Daughter' is a lighthearted comedy about the romance between, not surprisingly,
the daugher of Egyptologist Professor Bowell, and, more surprisingly,
Imhotep IV, a dashing mummy with a penchant for top hats. Drunk on
starts a to-do with a fopworthy fatso. Before you can say "Cheerio!" London's
finest are after him and the Prof is unwinding the wealth of the British
Museum. Sfar & Guibert have a light touch similar to that of Gipi,
but still very different. 'The Professor's Daughter' is a perfectly
lovely way to spend a spring afternoon. Sip tea and enjoy the sunshine.
The heavy-hitter in this group is Eddie Campbell's 'The Black Diamond
Detective Agency' (First Second / Roaring Brook Press ; June 2007 ;
is best known for collaborating with Alan Moore on 'From Hell', and "based
upon the manuscript of a Kinematographic play by Mr. C. Gaby Mitchell." Read:
based on a screenplay, but don’t hold it against this book. Set in
an American being revealed by just-laid railroad tracks, 'The Black Diamond
Detective Agency' begins with an act of terror in small town. Big Iron
versus small farmers, the nascent Secret Service and a missing safe add
up to danger and adventure with a very nice period flavor. Just don’t
read it all too fast; allow yourself to luxuriate in the gorgeous art.
As well, look at all three books and note that designer Danica Novgorodoff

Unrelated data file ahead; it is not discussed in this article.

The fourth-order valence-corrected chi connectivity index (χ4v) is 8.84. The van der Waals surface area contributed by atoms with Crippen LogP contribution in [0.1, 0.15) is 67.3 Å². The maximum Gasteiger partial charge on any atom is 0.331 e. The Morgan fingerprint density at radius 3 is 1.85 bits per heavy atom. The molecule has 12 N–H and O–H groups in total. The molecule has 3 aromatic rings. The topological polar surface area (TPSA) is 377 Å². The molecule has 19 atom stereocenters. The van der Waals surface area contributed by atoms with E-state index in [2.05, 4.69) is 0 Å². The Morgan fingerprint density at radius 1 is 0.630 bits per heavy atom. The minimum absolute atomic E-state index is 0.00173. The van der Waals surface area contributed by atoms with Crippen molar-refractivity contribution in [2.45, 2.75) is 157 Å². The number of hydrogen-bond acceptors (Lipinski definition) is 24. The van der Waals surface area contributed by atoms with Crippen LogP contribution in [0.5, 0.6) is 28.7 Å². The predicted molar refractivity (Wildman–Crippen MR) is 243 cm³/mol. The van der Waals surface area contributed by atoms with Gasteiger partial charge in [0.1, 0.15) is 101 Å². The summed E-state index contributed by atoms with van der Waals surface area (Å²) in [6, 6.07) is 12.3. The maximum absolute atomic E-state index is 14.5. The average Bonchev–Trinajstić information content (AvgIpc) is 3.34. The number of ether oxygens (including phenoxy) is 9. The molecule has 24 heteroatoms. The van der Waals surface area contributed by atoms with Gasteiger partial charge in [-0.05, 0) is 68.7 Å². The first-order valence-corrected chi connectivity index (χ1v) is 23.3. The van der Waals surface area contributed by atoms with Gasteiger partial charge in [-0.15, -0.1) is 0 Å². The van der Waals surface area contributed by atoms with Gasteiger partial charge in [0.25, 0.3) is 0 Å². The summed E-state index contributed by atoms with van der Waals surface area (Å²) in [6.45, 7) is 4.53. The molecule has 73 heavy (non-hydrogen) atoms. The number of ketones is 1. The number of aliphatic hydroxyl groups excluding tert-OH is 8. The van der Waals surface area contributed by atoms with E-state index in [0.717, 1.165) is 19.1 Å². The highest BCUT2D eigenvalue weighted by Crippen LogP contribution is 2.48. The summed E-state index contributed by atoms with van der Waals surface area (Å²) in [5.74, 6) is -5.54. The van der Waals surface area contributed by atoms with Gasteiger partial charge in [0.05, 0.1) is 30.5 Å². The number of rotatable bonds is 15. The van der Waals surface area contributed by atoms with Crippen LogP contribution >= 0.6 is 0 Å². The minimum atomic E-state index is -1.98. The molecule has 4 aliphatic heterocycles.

(with help from Charlie Orr in the Mitchell book) deserves a large
share of the praise these books should earn. They are no-doubt drop-dead
and offer a variety of moods with a unity of vision. Once you get them
in your hands, they may be hard to put down, even if you think you’re
not interested in the subject. These books aren't just about garage
bands, mummies or hard-boiled steampunk conspiracies. They're about
peculiar, clear and original.
05-02-07: John Klima's 'Logorrhea' and Dozois / Dann's 'Wizards'
Original Anthologies, Amazing Authors
One of the peculiarities of the book publishing business is the current
approach to the short story. Major American publishers are generally
gun shy at the prospect of publishing single-author short story collections,
with a few exceptions. Last year we saw HarperCollins offer Neil Gaiman's
'Fragile Things', an outstanding collection by an outstanding author
to be sure, but an aberration in the publishing landscape. Generally,
we have to go to the folks over at Night Shade, Subterranean Press, Golden
Gryphon and Tachyon Publications for our single-author needs. These publishers
are providing readers with lots of top-notch material that should be
your auto-buy list.